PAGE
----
The Wholehearted Church Planter

by | Oct 17, 2013 | Church Leadership, Church Planting


Patrick, patron saint of Ireland, is recalled as one of history’s most devoted followers of Jesus, and an exceptionally prolific church planter. He was kidnapped at age sixteen, and was forced into slave labor as a shepherd. Stripped of everything but his faith, he turned to God. Patrick wrote, “I used to pasture the flock each day and I used to pray many times a day. More and more did the love of God, and my fear of him and faith increase, and my spirit was moved so that in a day [I said] from one up to a hundred prayers, and in the night a like number”.

Years later, Patrick escaped miraculously, but after he returned home, the Spirit of God compelled him to return to the land of his captivity and offer God’s love to a people he could have easily hated. He said that he “found it a privilege … that the Lord should grant his humble servant this, that after hardships and such great trials, after captivity, after many years, he should give me so much favour with these people” (1)  Patrick subsequently evangelized over 100,000 pagans and started two hundred churches. He was a church planter who wholeheartedly loved God and the people to whom he was sent.

God is looking for wholehearted disciples to represent His Kingdom in this age. They are the choicest DNA carriers for the kinds of churches that He wants to multiply. It begins with the Great Commandment: “Love the Lord your God with all your heart and with all your soul and with all your strength and with all your mind’; and, ‘Love your neighbor as yourself” (Luke 10:27). This first and greatest commandment, plus Jesus’ complementary call to “love others as one’s self” are the core criteria for walking with God, helping others to be disciples, and starting churches.

This has everything to do with God working through the church planter’s character. Nothing else can substitute- not beautifully crafted vision statements, great business plans, well-defined core values, talented team members or even a seminary degree. The premise of this book, then, is that almost anyone who is truly faithful to the Great Commandment as given by Christ can plant some kind of church.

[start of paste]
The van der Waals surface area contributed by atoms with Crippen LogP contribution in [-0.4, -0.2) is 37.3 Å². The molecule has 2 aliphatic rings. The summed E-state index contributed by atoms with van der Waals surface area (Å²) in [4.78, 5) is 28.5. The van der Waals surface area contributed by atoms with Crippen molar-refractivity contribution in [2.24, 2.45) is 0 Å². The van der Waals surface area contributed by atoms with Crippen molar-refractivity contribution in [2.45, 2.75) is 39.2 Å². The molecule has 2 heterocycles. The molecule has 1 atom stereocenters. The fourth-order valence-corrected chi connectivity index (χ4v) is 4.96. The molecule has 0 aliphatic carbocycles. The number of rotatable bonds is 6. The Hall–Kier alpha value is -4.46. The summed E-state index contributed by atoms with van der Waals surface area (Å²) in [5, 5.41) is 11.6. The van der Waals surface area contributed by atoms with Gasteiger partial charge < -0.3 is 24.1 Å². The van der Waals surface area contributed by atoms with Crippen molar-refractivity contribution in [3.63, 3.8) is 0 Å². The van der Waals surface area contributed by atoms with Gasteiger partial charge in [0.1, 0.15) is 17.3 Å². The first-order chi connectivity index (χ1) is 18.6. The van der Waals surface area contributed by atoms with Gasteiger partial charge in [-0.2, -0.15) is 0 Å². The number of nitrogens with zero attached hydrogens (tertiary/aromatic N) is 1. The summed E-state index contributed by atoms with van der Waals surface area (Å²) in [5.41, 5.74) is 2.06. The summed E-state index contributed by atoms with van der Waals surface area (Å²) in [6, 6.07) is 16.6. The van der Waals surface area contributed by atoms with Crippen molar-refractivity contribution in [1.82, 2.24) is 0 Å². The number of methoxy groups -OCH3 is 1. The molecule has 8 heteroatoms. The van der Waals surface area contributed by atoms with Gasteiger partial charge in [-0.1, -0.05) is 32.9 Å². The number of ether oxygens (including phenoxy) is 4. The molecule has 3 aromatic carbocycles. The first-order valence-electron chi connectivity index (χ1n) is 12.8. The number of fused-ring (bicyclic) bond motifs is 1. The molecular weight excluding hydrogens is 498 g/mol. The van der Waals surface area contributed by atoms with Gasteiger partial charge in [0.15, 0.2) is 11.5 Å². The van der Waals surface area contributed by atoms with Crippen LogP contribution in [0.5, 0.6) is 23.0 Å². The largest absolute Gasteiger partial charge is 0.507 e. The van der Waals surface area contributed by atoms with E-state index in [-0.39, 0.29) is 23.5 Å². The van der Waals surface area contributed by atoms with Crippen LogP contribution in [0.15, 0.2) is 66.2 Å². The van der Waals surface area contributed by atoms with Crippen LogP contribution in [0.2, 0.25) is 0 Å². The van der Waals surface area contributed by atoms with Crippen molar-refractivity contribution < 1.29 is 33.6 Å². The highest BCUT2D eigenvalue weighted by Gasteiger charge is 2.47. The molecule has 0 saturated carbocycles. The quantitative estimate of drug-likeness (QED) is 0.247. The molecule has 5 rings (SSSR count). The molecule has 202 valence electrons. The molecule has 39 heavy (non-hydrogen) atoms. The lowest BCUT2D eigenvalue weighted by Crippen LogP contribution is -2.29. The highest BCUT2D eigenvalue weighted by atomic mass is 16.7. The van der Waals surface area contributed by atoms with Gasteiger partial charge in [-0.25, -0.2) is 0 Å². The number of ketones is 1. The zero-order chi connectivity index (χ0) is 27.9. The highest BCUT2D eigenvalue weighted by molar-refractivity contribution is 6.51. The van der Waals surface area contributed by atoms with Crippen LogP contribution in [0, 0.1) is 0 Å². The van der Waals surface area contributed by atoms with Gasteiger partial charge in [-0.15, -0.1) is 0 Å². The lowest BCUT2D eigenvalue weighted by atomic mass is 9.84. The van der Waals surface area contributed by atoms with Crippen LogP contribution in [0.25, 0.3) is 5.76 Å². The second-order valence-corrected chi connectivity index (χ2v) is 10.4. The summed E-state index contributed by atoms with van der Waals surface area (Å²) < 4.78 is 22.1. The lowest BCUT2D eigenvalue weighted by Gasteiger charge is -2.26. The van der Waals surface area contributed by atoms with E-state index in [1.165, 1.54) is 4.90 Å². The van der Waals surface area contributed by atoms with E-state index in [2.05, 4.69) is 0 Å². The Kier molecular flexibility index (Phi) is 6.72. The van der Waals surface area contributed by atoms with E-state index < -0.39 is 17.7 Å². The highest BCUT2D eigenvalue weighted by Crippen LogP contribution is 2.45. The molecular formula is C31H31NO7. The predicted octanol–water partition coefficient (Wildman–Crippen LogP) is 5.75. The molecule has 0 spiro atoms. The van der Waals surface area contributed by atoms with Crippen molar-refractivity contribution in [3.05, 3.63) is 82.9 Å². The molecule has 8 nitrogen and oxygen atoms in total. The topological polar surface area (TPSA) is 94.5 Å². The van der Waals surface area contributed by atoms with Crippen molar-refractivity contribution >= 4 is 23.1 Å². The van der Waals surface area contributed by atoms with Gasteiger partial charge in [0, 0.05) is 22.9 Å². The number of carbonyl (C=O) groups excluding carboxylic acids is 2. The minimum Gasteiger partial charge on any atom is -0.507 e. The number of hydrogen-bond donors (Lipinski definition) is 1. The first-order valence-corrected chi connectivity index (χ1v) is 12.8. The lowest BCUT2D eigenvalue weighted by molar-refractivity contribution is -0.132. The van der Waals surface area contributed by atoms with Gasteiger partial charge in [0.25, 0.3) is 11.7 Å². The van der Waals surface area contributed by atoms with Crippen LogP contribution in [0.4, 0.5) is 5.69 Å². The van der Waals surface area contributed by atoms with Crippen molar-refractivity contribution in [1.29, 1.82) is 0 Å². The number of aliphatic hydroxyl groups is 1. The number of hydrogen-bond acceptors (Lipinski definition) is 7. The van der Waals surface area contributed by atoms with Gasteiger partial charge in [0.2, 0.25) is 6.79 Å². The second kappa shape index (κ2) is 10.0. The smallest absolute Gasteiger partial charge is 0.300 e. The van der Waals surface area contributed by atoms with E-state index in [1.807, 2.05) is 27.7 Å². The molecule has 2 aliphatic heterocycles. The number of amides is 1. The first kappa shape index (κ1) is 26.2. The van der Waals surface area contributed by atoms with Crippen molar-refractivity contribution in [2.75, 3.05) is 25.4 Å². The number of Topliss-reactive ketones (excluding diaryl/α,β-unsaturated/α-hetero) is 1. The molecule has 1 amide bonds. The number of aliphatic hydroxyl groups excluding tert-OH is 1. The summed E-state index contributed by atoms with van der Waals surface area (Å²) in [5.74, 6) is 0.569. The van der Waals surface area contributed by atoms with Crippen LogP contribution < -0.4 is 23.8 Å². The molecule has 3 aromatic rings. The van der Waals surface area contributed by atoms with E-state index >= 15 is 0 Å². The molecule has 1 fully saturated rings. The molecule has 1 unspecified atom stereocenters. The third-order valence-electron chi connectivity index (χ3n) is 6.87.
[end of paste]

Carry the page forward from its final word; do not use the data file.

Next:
It does not mean that everyone should plant a church — God calls some as apostles. Others, and again not all, are pastors, teacher, and so forth.  It simply means that all kinds of individuals who wholeheartedly know and love God, know and love people, and appropriately know and love self, make the best church planters.

The phrase “can plant some kind of church” requires some definition. An example from the San Francisco Bay Area helps explain. A few years ago, some missionaries and strategists living there shifted their church planting priorities. After years of research and observation, they called out four primary ways they saw God working to seed the area with new churches.

These are:

1) The Antioch Priority- developing strong, sending base churches

2) The Acts 2 Priority- multiplying indigenous missional communities

3) The Athens Priority- starting churches among least reached peoples; and

4) The Amos Priority- planting churches by engaging the gospel in ministries of justice.

Naturally any of these approaches can be combined with any another.  Each of the four is celebrated, resourced, and evaluated within its own genre, and church planter’s leadership capacities are assessed according to whichever strategy they are called. This means that a wide range of equally passionate, but differently called and gifted individuals can engage in church planting.

Few people can start every kind of church, but given the Great Commandment, most people can start some kind of church.

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